RealTime IT News

'Fair Use' Becomes Fair Game in House

WASHINGTON - "Fair use" provisions under copyright law have become fair game in Congress.

This time, during a hearing Wednesday, the target was the Digital Millennium Copyright Act (DMCA), which prohibits the circumvention of copyright protection measures even for lawful purposes.

"I believe the affects of the DMCA to lock out consumers from the proper and fair use of material is a perverse result of the law," Rep. Cliff Stearns (R-Fla.) said in a House hearing focusing on fair use.

Although no specific legislation was on the table, the hearing was a warm-up session for H.R. 1201, which is called the Digital Media Consumers' Rights Act of 2005.

The bill by Rep. Rick Boucher (D.-Va.) proposes to allow consumers to circumvent anti-piracy encryption for purposes of fair use.

House Energy and Commerce Chairman Joe Barton (R-Tex.) added, "Current law provides that I am liable for anything I do that amounts to infringement, but current law also prevents me from making legal use of content that is technologically 'locked,' even if I have a key. That doesn't make sense to me."

Fellow Republican Mary Bono (R.-Calif.), though, disagreed with both Stearns and Barton, arguing that the entertainment industry can not fully make the transition to a digital world "if the federal government decides their intellectual property is free for the taking under the 'fair use' doctrine."

Under the DMCA, consumers face potential criminal and civil penalties for making even as much as a backup copy of copyrighted digital material. The 1998 law also extends its prohibitions to those who sell or trade in technology designed to break digital rights management (DRM) encryption.

In theory, even consumers sent scrambling this week to remove Sony's buggy DRM copyright protection scheme are in violation of the law.

Rep. Marsha Blackburn (R.-Tenn.), who represents the country music industry's hometown of Nashville, flatly stated she would be opposed to any change in the DMCA that "codifies something that condones theft."

Bono and Blackburn's concerns echo the comments last year of Jack Valenti, the former chief of the Motion Picture Association of America, who told lawmakers that once "copy protection is circumvented, there is no known technology that can limit the number of copies that can be produced from the original."

Witnesses were equally divided over the DMCA.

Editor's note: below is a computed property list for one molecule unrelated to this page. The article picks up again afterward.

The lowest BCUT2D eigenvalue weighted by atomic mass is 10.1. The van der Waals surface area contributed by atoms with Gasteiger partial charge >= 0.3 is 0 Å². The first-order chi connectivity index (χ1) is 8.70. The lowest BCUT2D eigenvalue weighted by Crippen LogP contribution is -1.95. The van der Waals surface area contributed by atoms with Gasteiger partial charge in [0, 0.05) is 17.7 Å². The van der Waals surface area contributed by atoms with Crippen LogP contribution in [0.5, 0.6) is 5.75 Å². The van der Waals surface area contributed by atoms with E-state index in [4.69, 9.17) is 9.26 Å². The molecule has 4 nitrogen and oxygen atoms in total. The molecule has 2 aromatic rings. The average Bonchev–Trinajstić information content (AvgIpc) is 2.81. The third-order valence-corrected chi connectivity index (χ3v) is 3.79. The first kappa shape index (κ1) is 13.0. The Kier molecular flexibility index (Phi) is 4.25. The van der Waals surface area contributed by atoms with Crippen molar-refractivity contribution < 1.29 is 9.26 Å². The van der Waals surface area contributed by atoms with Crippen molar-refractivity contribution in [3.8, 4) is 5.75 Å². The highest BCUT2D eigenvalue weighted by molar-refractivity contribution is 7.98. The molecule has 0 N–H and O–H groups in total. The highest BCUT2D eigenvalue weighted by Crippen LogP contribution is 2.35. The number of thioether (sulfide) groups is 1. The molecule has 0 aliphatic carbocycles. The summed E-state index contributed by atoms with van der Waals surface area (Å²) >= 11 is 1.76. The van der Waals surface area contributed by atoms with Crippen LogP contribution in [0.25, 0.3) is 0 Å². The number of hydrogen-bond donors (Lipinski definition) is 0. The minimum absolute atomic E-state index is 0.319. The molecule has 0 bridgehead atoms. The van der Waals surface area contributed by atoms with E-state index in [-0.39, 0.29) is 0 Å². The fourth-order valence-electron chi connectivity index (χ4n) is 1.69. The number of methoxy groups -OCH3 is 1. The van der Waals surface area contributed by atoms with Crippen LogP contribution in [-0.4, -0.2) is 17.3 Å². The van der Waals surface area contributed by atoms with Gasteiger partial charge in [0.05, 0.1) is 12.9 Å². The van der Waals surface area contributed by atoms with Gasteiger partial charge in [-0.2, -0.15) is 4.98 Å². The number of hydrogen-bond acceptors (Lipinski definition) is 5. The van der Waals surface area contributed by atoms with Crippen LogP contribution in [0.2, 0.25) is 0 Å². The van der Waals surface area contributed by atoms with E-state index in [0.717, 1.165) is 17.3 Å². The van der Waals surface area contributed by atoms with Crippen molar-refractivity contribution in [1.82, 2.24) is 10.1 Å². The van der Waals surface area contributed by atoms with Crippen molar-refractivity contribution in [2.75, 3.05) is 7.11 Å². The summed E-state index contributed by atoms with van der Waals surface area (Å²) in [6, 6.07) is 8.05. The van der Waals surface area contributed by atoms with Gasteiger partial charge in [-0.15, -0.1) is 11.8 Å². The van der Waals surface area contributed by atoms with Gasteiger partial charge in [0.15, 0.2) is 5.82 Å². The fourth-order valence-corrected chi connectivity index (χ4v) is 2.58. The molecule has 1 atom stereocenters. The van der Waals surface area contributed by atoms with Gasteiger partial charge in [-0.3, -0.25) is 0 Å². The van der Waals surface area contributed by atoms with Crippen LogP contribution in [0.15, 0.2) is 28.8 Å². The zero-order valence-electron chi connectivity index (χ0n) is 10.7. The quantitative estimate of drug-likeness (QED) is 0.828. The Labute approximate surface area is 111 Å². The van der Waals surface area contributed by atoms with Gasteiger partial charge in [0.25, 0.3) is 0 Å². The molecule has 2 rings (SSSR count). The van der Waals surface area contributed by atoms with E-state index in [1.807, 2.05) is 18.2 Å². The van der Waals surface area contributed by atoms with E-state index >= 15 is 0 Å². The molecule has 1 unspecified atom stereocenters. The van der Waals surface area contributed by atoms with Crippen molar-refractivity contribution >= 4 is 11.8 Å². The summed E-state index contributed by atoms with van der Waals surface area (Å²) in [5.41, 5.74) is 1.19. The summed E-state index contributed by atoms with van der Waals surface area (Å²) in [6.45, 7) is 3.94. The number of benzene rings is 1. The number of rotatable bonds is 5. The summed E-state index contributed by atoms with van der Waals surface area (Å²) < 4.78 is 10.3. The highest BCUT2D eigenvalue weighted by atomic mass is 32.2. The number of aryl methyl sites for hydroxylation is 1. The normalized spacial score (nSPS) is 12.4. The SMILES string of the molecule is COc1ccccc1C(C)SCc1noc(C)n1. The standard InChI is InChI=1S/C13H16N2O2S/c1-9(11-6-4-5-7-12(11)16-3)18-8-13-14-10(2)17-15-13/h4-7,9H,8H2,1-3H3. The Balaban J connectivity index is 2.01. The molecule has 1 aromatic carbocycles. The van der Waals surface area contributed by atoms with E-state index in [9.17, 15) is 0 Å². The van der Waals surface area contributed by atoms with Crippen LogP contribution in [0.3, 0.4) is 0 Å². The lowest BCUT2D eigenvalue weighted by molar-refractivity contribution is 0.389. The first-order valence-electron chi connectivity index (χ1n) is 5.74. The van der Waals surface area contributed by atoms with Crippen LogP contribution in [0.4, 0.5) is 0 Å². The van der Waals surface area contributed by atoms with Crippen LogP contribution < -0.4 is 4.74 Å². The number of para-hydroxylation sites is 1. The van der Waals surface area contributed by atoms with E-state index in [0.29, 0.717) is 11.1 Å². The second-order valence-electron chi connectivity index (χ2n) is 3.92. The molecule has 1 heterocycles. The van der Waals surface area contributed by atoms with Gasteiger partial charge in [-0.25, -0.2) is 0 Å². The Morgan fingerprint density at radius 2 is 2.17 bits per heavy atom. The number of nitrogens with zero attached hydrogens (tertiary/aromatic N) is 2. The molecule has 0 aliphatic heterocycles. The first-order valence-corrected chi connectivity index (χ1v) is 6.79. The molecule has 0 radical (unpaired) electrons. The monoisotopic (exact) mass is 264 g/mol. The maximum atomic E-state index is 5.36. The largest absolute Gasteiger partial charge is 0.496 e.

"Fair use is in great peril. For the past decade, the fair use rights of consumers…have been chipped away little by little," Gigi Sohn, president of the digital rights advocacy group Public Knowledge, said. "While technology has advanced and consumers have come to expect that they can enjoy the content they buy when and where they want, we are at the same time seeing a dedicated and forceful campaign to restrict what consumers can do with that content."

According to Sohn, among the practices prohibited by the DMCA include ripping songs from copy-protected CDs to personal computers and MP3 players and making a digital copy of a DVD for playback on an iPod.

In addition, she said, the DMCA bars making backup copies of copy-protected CDs and DVDs.

"The content industries have promoted a 'permissions culture' in which even the most incidental use of a copyrighted work requires a high licensing fee or leads to a lawsuit," Sohn said.

Paul Aiken of the Authors Guild countered, "Fair use…has been transmuted by some into free use or good use or any other use that some interest group, industry or corporation wants to make of copyrighted works without paying for them."

The Entertainment Software Association (ESA), the trade for association for game developers and marketers, also weighed in heavily in support of the DMCA.

"Unlike some of the other content industries…the active sales cycle of a new game release is often only a few months long," Frederic Hirsch, the ESA'sa SVP of intellectual property, said. "This the reason that our industry has invested heavily in technological protection measures, as these help to limit the damage that game publishers suffer from pirate versions of their games."

Stearns warned all the parties to the dispute that if they don’t want a legislatively-mandated solution to the problem, they need to work out their differences.

"I support fair and balanced intellectual property laws but I also understand that the rest of the world sometimes doesn’t play by our rules," he said. "I believe there is a balance to be achieved here but I think technology is the best way to manage that balance."